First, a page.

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Photo: Illustration mortarThe tribe's name, Agaidika, comes from salmon - a staple of their diet. They divided their time between salmon fishing west of the Continental Divide and buffalo hunting to the east of it. The Agaidikas gradually merged with other northern Shoshoni groups, the Tukadikas (sheepeaters) and Kucundikas (buffalo eaters), to form the Lemhi Shoshoni tribe. Lemhis today joke that if they'd been eating carrots when the white men came, they'd be known as Yumbydikas, or carrot eaters.
The nomadic lifestyle demanded by the need to hunt, fish and glean took them far from the Snake River at Salmon Falls to the Yellowstone and Three Forks areas of Montana to the headwaters of the Bitterroot River. They claimed this territory for generations before the first white people came.
Photo: Grinder Their food-gathering trips couldn't last too long. Bands came and went many times between spring and the following winter, always returning home to the Lemhi Valley between trips. If they stayed too long and left too few warriors behind, the women and children were vulnerable to enemy tribes' raiding parties.
Children learned from their fathers to fish by making weirs from willow branches and nets of rope made with the strong fibers from the inner bark of sagebrush. They speared fish as well. Salmon and other fish were eaten fresh and dried to save for the winter. Sacajawea may have made and carried an Agaidika version of a purse, a bag made from the skin of a large salmon. A few Lemhi Shoshonis still make them today.
Photo: Leo Ariwite Sr. Photo: Lemhi Speak Text "I made (the weir) to show my boys. We used to set it above the Lemhi store a couple hundred yards. You set it in the river at kind of an angle. We let the females go - only take the males. Every morning we pull the salmon. A long time ago, there were a lot of salmon."   Leo Ariwite Sr. Starting at about the age of 6, girls were allowed to accompany the women on their food-gathering expeditions and begin learning their methods. The women were adept at harvesting camas roots, bitterroots, balsam and pinyon pine seeds, wild onions and carrots, chokecherries, serviceberries, blackberries and gooseberries.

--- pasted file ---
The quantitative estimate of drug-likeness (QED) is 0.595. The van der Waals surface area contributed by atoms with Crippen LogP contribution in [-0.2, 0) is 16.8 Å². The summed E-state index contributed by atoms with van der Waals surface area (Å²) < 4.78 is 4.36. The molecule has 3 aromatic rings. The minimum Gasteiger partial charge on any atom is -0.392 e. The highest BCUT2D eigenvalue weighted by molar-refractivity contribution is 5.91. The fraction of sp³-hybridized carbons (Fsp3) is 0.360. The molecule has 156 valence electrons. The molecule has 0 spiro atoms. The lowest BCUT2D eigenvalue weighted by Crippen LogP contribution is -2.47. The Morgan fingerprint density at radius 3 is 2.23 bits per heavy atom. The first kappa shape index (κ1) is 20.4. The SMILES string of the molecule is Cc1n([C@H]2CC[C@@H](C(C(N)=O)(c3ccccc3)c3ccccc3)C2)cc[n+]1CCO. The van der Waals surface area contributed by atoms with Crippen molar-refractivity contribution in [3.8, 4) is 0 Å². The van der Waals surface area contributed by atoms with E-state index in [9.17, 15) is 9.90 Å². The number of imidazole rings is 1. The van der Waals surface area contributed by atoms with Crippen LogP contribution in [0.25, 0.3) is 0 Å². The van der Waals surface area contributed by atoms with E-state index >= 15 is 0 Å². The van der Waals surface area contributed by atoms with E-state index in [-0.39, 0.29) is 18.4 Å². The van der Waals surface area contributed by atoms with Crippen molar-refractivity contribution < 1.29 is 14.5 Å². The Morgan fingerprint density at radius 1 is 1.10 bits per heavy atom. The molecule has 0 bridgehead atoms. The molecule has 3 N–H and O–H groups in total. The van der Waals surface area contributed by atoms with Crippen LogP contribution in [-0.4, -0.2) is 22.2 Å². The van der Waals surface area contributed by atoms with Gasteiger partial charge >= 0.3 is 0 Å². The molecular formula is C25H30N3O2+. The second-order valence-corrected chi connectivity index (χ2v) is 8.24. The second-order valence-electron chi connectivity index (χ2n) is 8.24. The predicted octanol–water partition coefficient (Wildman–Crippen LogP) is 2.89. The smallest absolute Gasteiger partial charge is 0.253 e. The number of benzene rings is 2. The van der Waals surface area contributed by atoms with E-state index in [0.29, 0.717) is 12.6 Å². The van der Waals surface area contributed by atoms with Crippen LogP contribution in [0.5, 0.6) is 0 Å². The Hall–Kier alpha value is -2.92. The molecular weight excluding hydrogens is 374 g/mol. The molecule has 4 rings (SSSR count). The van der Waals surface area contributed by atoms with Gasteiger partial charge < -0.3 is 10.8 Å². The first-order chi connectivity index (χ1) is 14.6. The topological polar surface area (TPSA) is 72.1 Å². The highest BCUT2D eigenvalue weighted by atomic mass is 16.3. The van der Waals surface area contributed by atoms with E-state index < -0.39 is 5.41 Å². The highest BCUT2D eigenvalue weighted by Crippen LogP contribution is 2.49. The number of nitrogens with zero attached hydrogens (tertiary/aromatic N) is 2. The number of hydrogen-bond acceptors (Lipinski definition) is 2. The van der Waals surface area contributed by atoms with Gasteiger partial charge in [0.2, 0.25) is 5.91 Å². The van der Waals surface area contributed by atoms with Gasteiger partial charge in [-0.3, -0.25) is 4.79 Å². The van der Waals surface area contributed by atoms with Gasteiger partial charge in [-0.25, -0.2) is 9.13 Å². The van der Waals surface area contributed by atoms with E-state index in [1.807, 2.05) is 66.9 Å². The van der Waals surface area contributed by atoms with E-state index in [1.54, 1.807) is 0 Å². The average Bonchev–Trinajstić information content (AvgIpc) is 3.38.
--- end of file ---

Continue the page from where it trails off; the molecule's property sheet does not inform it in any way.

Sacajawea learned to make a stone grinder, which was used to make meal from dried berries. The meal was pressed into cookies.
Sacajawea knew how to skin and butcher animals and how to make stews and other meals with fish, ground squirrels, deer, elk, moose, bighorn sheep, buffalo and other game. Like all her people, she'd have been an expert at drying the meat into jerky that could be eaten when the snow was deep and fresh food scarce.
Her mother and aunts taught her to make the tools and implements needed for daily life. She could make a sewing-needle sharpener from a rock, a bow from a chokecherry branch, a comb from the bones of a salmon tail. She cleaned her teeth with bone toothpicks, mint and other plants. She knew where to find the white clay her people used for soap. They bathed every morning, even on days when it was so cold they had to break ice for their bath water.
The Agaidikas had many horses and raced one another for recreation. Another pastime was a betting game played with bones and sticks.
Sacajawea learned to ride a horse at an early age. She knew how to make saddles and stirrups out of wood, bone and rawhide.

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The Idaho Statesman - Always Idaho -
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